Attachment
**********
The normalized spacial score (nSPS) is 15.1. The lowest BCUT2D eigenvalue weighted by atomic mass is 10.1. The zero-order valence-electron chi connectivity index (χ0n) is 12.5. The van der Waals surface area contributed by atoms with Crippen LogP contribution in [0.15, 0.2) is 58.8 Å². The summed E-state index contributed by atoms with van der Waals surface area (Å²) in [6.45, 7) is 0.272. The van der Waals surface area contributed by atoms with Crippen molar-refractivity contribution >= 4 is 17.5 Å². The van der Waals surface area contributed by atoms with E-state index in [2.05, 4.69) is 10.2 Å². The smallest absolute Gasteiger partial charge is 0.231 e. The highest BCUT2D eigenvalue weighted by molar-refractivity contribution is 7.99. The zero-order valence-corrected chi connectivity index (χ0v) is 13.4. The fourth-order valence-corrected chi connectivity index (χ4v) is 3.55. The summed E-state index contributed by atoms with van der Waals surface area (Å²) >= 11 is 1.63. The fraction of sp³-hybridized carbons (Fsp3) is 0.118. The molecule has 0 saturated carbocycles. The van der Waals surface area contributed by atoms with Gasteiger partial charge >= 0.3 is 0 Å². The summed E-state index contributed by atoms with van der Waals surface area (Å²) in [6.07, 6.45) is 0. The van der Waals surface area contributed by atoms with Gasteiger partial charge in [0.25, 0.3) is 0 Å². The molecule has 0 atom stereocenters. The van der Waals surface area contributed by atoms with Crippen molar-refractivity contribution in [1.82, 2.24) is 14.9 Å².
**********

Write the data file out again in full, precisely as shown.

The normalized spacial score (nSPS) is 15.1. The lowest BCUT2D eigenvalue weighted by atomic mass is 10.1. The zero-order valence-electron chi connectivity index (χ0n) is 12.5. The van der Waals surface area contributed by atoms with Crippen LogP contribution in [0.15, 0.2) is 58.8 Å². The summed E-state index contributed by atoms with van der Waals surface area (Å²) in [6.45, 7) is 0.272. The van der Waals surface area contributed by atoms with Crippen molar-refractivity contribution >= 4 is 17.5 Å². The van der Waals surface area contributed by atoms with E-state index in [2.05, 4.69) is 10.2 Å². The smallest absolute Gasteiger partial charge is 0.231 e. The highest BCUT2D eigenvalue weighted by molar-refractivity contribution is 7.99. The zero-order valence-corrected chi connectivity index (χ0v) is 13.4. The fourth-order valence-corrected chi connectivity index (χ4v) is 3.55. The summed E-state index contributed by atoms with van der Waals surface area (Å²) >= 11 is 1.63. The fraction of sp³-hybridized carbons (Fsp3) is 0.118. The molecule has 0 saturated carbocycles. The van der Waals surface area contributed by atoms with Gasteiger partial charge >= 0.3 is 0 Å². The summed E-state index contributed by atoms with van der Waals surface area (Å²) in [6.07, 6.45) is 0. The van der Waals surface area contributed by atoms with Gasteiger partial charge in [0.25, 0.3) is 0 Å². The molecule has 0 atom stereocenters. The van der Waals surface area contributed by atoms with Crippen molar-refractivity contribution in [1.82, 2.24) is 14.9 Å².